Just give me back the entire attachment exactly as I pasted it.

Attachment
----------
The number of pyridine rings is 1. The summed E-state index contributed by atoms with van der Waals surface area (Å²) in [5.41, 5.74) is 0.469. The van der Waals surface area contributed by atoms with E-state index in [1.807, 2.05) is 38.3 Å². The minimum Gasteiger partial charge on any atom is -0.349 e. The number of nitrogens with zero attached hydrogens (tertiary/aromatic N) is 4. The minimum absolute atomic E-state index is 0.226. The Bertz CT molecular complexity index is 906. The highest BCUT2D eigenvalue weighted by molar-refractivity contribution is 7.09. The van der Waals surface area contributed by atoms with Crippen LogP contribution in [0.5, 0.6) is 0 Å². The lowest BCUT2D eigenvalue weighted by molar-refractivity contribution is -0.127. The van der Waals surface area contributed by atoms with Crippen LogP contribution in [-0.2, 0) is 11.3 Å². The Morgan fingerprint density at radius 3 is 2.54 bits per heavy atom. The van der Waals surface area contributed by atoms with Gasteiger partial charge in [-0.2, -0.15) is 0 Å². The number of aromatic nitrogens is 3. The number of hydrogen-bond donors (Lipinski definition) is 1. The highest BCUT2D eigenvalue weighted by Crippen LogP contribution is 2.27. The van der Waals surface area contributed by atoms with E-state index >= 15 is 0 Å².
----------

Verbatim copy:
The number of pyridine rings is 1. The summed E-state index contributed by atoms with van der Waals surface area (Å²) in [5.41, 5.74) is 0.469. The van der Waals surface area contributed by atoms with E-state index in [1.807, 2.05) is 38.3 Å². The minimum Gasteiger partial charge on any atom is -0.349 e. The number of nitrogens with zero attached hydrogens (tertiary/aromatic N) is 4. The minimum absolute atomic E-state index is 0.226. The Bertz CT molecular complexity index is 906. The highest BCUT2D eigenvalue weighted by molar-refractivity contribution is 7.09. The van der Waals surface area contributed by atoms with Crippen LogP contribution in [0.5, 0.6) is 0 Å². The lowest BCUT2D eigenvalue weighted by molar-refractivity contribution is -0.127. The van der Waals surface area contributed by atoms with Crippen LogP contribution in [-0.2, 0) is 11.3 Å². The Morgan fingerprint density at radius 3 is 2.54 bits per heavy atom. The van der Waals surface area contributed by atoms with Gasteiger partial charge in [-0.2, -0.15) is 0 Å². The number of aromatic nitrogens is 3. The number of hydrogen-bond donors (Lipinski definition) is 1. The highest BCUT2D eigenvalue weighted by Crippen LogP contribution is 2.27. The van der Waals surface area contributed by atoms with E-state index >= 15 is 0 Å².